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Learn how to embrace your anxiety

person_trapped_anxiety Ellis

person_trapped_anxiety Ellis

 

Who does anxiety affect?

Anxiety Disorders affect 12% of Canadians in any given year: 9% men; 16% women.

What are the common symptoms of anxiety? 

  • Chest pain/palpitations
  • Shortness of breath
  • Excessive sweating
  • Dizziness/feeling light-headed
  • Excess energy/feel like you can’t relax
  • Racing mind/thoughts
  • Trembling/shaking
  • Heightened fear (e.g. fear of being in public/alone/heights/others, etc)
  • Excessive worry
  • Trouble focusing
  • Depression
  • Mood swings
  • Feel closed in/under pressure all the time
  • Constipation or Diarrhea
  • Nausea
  • Teeth grinding
  • Difficulty falling and/or staying asleep

Types of Anxiety:

There are 6 main Anxiety Disorders in adults, and 7 in children and youth.

Generalized Anxiety Disorder:

GAD is exaggerated or irrational worry over a period of time (usually 6 months or more), disproportionate to the source of worry.

Specific Phobia:

Persistent fear of a given situation or object, for example, flying.

Post Traumatic Stress Disorder:

PTSD derives from psychological trauma, for example, a threat to one’s life. Common symptoms of PTSD is re-experiencing the traumatic event by nightmares or flashbacks, avoidance of original stimuli, exaggerated arousal, etc.

Social Anxiety Disorder (Social Phobia):

Social anxiety is characterized by intense fear in social situations, often causing impairment in normal functioning.

Obsessive-Compulsive Disorder:

Is characterized by recurrent, unwanted thoughts (obsessions) and/or repetitive behaviors (compulsions).

Panic Disorder:

Involves the occurrence of unexpected panic attacks which commonly consist of: heart palpitations, chest pain, sweating, trembling, sensation of shortness of breath, nausea, fear of losing control or dying, numbness, etc.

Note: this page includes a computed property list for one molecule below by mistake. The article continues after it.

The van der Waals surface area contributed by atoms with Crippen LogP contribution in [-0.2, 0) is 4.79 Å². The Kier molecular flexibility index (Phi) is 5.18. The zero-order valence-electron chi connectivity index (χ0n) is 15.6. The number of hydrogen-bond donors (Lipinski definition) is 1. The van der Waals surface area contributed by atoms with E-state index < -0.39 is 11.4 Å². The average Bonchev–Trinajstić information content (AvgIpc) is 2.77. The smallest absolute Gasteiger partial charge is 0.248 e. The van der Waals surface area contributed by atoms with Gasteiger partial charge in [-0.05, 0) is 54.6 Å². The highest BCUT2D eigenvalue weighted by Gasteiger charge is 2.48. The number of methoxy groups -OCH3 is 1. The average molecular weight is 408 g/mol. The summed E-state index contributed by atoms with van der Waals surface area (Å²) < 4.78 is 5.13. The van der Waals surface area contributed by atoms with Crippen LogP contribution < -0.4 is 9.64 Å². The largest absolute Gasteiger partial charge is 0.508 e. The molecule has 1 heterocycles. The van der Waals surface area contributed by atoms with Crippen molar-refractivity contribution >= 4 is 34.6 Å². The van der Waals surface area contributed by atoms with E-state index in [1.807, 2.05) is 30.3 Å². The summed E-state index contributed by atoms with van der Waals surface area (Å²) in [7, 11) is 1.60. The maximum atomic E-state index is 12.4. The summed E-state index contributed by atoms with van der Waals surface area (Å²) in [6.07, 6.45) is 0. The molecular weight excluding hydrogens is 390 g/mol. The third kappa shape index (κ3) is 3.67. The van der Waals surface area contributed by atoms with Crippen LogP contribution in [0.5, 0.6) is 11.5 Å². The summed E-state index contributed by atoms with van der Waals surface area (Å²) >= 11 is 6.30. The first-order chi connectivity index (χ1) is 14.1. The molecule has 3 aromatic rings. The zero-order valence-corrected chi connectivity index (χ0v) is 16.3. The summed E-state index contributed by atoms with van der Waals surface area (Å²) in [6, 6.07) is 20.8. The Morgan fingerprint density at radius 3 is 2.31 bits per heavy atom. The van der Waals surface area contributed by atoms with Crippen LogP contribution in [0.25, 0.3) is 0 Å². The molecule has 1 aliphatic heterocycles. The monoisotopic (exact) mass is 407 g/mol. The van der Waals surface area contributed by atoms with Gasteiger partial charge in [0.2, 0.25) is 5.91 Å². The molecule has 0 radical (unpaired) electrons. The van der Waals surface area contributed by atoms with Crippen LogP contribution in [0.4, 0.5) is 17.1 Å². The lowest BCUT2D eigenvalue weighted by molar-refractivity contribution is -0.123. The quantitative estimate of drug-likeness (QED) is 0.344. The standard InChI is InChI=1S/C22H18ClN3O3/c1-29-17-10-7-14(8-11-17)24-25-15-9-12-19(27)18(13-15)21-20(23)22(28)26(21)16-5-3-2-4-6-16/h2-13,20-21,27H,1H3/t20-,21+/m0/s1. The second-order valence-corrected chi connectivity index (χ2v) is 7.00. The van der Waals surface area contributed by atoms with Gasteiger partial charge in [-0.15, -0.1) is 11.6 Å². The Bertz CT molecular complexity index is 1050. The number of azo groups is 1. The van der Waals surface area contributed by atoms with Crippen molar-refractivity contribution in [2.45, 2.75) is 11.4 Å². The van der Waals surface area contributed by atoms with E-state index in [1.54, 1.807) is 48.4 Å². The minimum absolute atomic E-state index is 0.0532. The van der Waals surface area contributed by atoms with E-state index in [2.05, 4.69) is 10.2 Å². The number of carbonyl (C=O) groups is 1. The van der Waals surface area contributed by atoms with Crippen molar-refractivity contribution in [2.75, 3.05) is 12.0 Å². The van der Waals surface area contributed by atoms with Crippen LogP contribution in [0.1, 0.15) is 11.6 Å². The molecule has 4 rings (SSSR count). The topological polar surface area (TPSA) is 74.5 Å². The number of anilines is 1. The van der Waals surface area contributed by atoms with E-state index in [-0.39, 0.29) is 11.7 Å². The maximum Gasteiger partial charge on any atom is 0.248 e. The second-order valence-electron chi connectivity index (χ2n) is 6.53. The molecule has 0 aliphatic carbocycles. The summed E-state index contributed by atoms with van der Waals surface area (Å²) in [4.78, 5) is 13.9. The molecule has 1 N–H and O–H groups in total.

Separation Anxiety:

Separation anxiety is characterized by excessive fear or anxiety in being separated from home or a person one has an attachment to, e.g. a child to a parent.

What can you do?

When anxiety attacks we go into a fight or flight response. Either response tends to amplify anxiety symptoms. The alternative response is to accept the anxiety. Most people feel anxious about getting anxious! But, if anxiety is accepted or even embraced like accepting your eye colour or your need to wear eyeglasses then anxiety moves from something that you’re afraid of to something that is manageable.

Resources:

“Anxiety and Phobia Workbook” by Bourne

www.anxiety.com

Ellis Nicolson, MDiv, RMFT
Private Practice, Mississauga
www.ellisnicolson.com


About Ellis

ellis-nicolsonEllis Nicolson is a Registered Marriage and Family Therapist, a clinical fellow of the American Association for Marriage and Family Therapy and the Ontario Association for Marriage and Family Therapy.Ellis has expertise in the area of couple and family relationships. Ellis gives couples and families the tools to have great relationships with one another. Ellis has been working with couples and families for the past seven years with great success!

Ellis has hosted live call-in television programs geared towards healthy relationships, and his expertise has been sought in the Globe and Mail, Toronto Star, National Post, Sympatico, Vitality Magazine, and Sage Magazine.

Ellis, along with his associates has a thriving practice in Mississauga where relationships are being healed, families are working together, and people are better able to cope when triggered. Ellis teaches his clients how to have safe, secure and intimate relationships.


October 30, 2014

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